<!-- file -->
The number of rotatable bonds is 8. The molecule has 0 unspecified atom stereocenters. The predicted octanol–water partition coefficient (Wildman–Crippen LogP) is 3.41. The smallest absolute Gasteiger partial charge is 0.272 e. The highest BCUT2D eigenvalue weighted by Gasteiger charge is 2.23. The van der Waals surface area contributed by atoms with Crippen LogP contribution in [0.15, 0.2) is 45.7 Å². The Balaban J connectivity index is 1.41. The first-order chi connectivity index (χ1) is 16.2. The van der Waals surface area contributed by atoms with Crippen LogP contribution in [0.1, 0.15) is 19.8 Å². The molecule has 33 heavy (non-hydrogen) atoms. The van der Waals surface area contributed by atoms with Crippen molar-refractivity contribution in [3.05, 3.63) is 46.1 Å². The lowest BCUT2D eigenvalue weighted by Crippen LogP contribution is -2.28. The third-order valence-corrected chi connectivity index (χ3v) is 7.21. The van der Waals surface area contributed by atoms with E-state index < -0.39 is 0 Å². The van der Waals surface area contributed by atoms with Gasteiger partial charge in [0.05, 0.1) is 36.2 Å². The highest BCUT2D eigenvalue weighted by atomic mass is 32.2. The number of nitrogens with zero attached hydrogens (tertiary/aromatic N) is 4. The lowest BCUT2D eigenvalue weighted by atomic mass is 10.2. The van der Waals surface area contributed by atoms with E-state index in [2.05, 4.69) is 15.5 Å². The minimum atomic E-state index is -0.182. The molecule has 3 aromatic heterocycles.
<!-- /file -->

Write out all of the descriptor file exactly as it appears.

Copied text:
The number of rotatable bonds is 8. The molecule has 0 unspecified atom stereocenters. The predicted octanol–water partition coefficient (Wildman–Crippen LogP) is 3.41. The smallest absolute Gasteiger partial charge is 0.272 e. The highest BCUT2D eigenvalue weighted by Gasteiger charge is 2.23. The van der Waals surface area contributed by atoms with Crippen LogP contribution in [0.15, 0.2) is 45.7 Å². The Balaban J connectivity index is 1.41. The first-order chi connectivity index (χ1) is 16.2. The van der Waals surface area contributed by atoms with Crippen LogP contribution in [0.1, 0.15) is 19.8 Å². The molecule has 33 heavy (non-hydrogen) atoms. The van der Waals surface area contributed by atoms with Crippen molar-refractivity contribution in [3.05, 3.63) is 46.1 Å². The lowest BCUT2D eigenvalue weighted by Crippen LogP contribution is -2.28. The third-order valence-corrected chi connectivity index (χ3v) is 7.21. The van der Waals surface area contributed by atoms with E-state index < -0.39 is 0 Å². The van der Waals surface area contributed by atoms with Gasteiger partial charge in [0.05, 0.1) is 36.2 Å². The highest BCUT2D eigenvalue weighted by atomic mass is 32.2. The number of nitrogens with zero attached hydrogens (tertiary/aromatic N) is 4. The lowest BCUT2D eigenvalue weighted by atomic mass is 10.2. The van der Waals surface area contributed by atoms with E-state index in [2.05, 4.69) is 15.5 Å². The minimum atomic E-state index is -0.182. The molecule has 3 aromatic heterocycles.